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Non-viral gene therapy using a cell-targeted ternary vector.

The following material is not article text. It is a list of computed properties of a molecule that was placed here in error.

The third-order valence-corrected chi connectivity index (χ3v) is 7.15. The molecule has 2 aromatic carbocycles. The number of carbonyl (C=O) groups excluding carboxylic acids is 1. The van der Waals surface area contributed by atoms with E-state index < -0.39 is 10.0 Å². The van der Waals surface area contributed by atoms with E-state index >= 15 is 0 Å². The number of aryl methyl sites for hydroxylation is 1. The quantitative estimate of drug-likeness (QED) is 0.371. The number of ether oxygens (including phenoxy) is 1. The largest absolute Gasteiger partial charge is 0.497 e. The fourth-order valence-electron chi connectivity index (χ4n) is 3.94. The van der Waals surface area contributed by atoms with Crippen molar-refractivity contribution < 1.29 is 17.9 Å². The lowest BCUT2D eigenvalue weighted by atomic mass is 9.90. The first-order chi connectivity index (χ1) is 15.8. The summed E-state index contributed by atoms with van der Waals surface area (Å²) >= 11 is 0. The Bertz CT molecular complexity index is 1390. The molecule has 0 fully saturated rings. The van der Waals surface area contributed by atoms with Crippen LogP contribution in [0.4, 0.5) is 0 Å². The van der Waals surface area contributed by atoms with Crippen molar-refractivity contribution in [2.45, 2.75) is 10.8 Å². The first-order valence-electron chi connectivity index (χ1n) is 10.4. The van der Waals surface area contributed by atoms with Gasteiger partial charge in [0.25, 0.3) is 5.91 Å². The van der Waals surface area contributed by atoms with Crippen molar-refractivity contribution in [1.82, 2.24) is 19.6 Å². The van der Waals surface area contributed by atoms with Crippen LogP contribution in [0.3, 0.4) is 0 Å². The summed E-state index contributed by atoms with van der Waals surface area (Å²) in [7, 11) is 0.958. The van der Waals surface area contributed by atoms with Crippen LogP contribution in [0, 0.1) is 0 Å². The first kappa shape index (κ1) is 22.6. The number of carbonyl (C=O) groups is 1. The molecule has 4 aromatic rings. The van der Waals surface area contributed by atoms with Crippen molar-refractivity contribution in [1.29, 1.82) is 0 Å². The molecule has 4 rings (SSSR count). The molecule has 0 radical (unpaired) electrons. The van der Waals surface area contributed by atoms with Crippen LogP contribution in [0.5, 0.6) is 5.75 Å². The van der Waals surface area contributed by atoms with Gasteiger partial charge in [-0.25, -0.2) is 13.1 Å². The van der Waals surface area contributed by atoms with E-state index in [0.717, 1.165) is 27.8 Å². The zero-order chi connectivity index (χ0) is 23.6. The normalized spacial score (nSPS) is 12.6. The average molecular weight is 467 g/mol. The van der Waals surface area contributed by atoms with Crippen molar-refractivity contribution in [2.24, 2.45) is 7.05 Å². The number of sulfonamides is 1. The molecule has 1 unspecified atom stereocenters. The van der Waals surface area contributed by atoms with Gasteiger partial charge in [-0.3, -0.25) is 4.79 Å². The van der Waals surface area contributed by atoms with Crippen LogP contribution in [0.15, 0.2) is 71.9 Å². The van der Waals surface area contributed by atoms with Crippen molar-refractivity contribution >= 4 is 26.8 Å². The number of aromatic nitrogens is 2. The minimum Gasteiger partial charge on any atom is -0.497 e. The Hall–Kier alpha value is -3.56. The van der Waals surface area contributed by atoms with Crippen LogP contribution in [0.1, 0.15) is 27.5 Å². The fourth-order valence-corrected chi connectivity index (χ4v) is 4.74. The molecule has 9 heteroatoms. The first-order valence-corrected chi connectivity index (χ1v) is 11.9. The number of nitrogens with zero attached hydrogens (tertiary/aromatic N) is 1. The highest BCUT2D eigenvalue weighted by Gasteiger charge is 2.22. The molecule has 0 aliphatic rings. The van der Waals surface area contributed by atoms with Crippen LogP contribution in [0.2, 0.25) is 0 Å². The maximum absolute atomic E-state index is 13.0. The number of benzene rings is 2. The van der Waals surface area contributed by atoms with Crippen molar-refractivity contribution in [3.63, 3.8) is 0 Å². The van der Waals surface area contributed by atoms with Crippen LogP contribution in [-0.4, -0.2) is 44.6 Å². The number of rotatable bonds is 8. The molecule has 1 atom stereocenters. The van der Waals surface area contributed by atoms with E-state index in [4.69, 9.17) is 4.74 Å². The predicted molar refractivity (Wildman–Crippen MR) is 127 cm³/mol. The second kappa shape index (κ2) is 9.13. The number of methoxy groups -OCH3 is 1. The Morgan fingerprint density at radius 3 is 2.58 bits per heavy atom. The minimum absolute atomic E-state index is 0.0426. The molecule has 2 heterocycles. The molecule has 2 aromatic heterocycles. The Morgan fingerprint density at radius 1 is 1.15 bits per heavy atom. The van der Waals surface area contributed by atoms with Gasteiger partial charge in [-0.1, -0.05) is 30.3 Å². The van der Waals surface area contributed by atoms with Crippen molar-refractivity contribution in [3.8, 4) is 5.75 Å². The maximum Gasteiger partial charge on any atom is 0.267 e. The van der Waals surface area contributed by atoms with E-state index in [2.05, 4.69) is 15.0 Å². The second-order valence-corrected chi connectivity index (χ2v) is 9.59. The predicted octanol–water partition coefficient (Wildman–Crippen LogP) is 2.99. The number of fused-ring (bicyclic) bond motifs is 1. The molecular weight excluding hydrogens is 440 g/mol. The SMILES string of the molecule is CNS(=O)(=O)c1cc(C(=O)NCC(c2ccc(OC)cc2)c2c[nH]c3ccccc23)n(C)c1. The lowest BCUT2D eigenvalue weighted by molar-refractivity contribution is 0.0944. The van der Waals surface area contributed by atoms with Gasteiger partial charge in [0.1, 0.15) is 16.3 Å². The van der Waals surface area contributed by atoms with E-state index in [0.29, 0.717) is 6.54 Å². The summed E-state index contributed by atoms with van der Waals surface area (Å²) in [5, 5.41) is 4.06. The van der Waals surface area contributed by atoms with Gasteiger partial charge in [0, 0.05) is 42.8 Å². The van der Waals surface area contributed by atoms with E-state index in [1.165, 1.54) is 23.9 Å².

In a major interdisciplinary research project, we are elucidating the structure and mode of action of a novel, highly potent non-viral gene delivery system, and designing new non-viral gene delivery vectors based on this system. The work is being carried out in collaboration with Dr S. L Hart (Institute of Child Health, UCL), Dr H C Hailes (Chemistry), Professor M J Lawrence (School of Pharmacy, KCL), and Dr D Zicha (ICRF). These targeted, self-assembling lipid:peptide (lipopolyplex) vector complexes (LID) consist of a lipid component, Lipofectin (L) (the cationic lipid DOTMA with a co-lipid DOPE in a 1:1 ratio), plasmid DNA (D), and a dual-function, cationic peptide component (I) comprising both a K 16 (DNA condensation) and a cell-targeting sequence. LID systems display high transfection efficiency and low toxicity in vitro and in vivo , transfect non-dividing cells efficiently, and are well tolerated with low immunogenicity in vivo . Our working hypothesis for the transfection pathway is that the LID complexes bind to specific integrins on the cell surface and are internalised by receptor-mediated endocytosis. The lipid component then mediates endosomal fusion, releasing the peptide/DNA complex into the cytoplasm: the peptide then mediates transport into the nucleus, followed by transcription. Using fluorescently labelled vector components, and biophysical techniques (FCS, FRET, fluorescence quenching and cryo-EM), we have worked out the macromolecular organisation of the three components (peptide, lipid and DNA) within the vector.This is the first time that a nanostructure of this complexity has been analysed in this detail. We are synthesising new peptide, lipid and lipopeptide structures in order to improve the efficiency and stability of this vector. The rationale behind much of the design is to understand and imitate those features of viruses that make them such efficient gene transfer agents - e.g. superior serum stability, cell-specific targeting and receptor-mediated endocytosis, enhanced transport of the internalised DNA to the nucleus. For each enhancement of each component, we are carrying out systematic studies of the biophysics, intracellular transport and cell-specific transfection properties of the resulting complex in order to understand and precisely define the effects that structural changes to each component has on the activity of the vector.
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